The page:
Visitor numbers to the territory's major attractions of Uluru and Kakadu have been declining for several years.
The director of National Parks has told senate estimates that visitor numbers to Uluru fell 19 per cent last financial year.
Qantas has also announced plans to cut its flights to Uluru and Darwin.
Correspondent: Sara Everingham
Speakers: Two tourists to Northern Territory; Peter Cochrane, director of national parks, NT; Koos Klein, managing director, Voyages Indigenous Tourism Australia; Andrew McEvoy, managing director, Tourism Australia
EVERINGHAM: The dry season has arrived in Darwin and the tourism season has begun. Libby Bate and Mary Horgan are both here from regional Victoria.
TOURIST 1: And I wanted to see Kakadu Park so I'm going there on Saturday before I go across to Cairns.
TOURIST 2: I suppose we hear so much about it; when you think of Darwin you naturally think of Kakadu don't you; so I just want to have a look for myself, to see - I'm sure it's going to be beautiful.
EVERINGHAM: But tourist numbers to places such as Kakadu and Uluru have been on a downward trend for several years.
The director of national parks Peter Cochrane told Senate Estimates yesterday visitor numbers to the two parks have been declining since a peak around the Sydney Olympics.
COCHRANE: So if I can give you the hard numbers, if you like, for Kakadu, last financial year 2010/2011, compared to the previous year our numbers were down about 16 per cent. At Uluru with the same comparison, 2010/11 financial year with the previous year, they were down 19 per cent. Now those are generally reflective of numbers of the experience in the Territory.
EVERINGHAM: Today Qantas announced plans to halve its flights between Uluru and Cairns and its flights between Perth and Uluru will be suspended indefinitely. It also announced Jetstar services between Darwin and Sydney and Darwin and Bali would be reduced.
It says the impact of the high Australian dollar on the inbound tourism market has had a significant impact on the performance of the services.
The company that operates the resort at Uluru is Voyages. Koos Klein the managing director from Voyages Indigenous Tourism Australia.
KLEIN: The seat capacity would reduce somewhere around maybe 15 per cent, because the main route is of course Sydney and that's where the bulk of the business is coming from. And in the case of Cairns, that route doesn't fall away, it's just halving the capacity. So anyone from Cairns wanting to go to Ayers Rock doesn't lose the opportunity to come, they will just instead of having the choice of two flights per day they will have one flight a day.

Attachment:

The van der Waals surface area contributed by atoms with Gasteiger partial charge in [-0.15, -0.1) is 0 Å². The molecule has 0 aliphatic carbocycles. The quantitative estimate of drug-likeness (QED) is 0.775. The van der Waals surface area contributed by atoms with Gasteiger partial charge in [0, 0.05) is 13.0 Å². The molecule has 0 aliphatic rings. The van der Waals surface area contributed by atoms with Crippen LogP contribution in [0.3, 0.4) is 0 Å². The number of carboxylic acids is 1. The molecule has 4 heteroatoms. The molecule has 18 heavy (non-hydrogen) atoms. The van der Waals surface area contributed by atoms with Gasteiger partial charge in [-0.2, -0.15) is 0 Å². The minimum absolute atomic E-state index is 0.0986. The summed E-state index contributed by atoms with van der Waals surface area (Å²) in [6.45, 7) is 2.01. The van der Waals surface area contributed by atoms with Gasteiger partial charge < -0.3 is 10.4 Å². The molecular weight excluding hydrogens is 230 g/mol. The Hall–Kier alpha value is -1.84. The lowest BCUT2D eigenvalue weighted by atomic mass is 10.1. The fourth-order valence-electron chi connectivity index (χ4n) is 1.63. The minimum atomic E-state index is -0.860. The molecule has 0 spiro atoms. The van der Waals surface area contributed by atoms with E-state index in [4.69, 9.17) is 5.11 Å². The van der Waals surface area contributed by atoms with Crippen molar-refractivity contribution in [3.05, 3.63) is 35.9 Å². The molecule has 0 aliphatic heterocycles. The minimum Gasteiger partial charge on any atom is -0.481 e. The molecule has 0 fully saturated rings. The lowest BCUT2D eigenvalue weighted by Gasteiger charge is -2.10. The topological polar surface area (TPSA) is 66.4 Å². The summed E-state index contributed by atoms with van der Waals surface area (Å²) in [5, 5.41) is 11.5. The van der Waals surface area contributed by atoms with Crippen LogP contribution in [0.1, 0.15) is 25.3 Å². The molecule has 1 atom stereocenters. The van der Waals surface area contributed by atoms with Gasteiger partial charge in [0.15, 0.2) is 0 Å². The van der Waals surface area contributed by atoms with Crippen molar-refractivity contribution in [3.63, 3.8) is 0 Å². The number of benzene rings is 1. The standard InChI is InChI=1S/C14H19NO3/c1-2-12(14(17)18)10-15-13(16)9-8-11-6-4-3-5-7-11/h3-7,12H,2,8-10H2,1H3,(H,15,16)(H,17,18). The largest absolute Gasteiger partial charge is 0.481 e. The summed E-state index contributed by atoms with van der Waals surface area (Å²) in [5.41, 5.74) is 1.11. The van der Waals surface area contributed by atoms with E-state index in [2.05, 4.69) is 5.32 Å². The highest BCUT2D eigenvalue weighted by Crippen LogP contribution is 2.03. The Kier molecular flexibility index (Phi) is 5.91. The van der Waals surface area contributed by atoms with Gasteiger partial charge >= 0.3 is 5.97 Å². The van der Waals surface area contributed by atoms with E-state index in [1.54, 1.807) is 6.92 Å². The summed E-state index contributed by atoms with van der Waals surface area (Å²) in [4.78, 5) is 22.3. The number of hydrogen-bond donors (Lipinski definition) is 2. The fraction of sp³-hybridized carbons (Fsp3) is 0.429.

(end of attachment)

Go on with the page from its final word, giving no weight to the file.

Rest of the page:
EVERINGHAM: But Voyages says it won't be long before visitor numbers to Uluru start to climb back up. It says it's to tap into the growing number of tourists visiting Australia from Asia, in particular China.
It's a strategy applauded by Andrew McEvoy, the managing director of Tourism Australia. He says there needs to be more of it in the Northern Territory.
MCEVOY: Places like Uluru and Kakadu are no different to a lot of the industry where capital city Australia's doing quite well and regional Australia is struggling a bit.
For Uluru itself I think it's a mix of a decline in domestic business and also a decline in probably the traditional long-haul markets that they've relied on like the UK, like Europe and the Americans as well. And there was all those issues in Japan and Japan - the Japanese were good visitors to that part of the world.
So the market's they've relied on has struggled a bit and they're not yet at the point of attracting the big Asian business which is growing exponentially for Australia.
EVERINGHAM: And why is that?
MCEVOY: It's a product thing. I think it's very much been built for perhaps the more intrepid traveller - someone who will go more regionally and that largely is Australians, Europeans, Americans.
Our Asian visitors, China, Indonesia, India, Malaysia, Singapore will do it, but I do think that there needs to be product and experience changes out there. More cultural understanding, more language, better experiences for the Asian traveller.
EVERINGHAM: The question is just how long it will be before large numbers of tourists from Asia are visiting places such as Kakadu and Uluru.
Andrew McEvoy again.
MCEVOY: I think it can happen in the next two or three years if the product is right, if there is good marketing and distribution and importantly if there's air access to these places.
EVERINGHAM: The Northern Territory's tourism minister Malarndirri McCarthy was not available for an interview.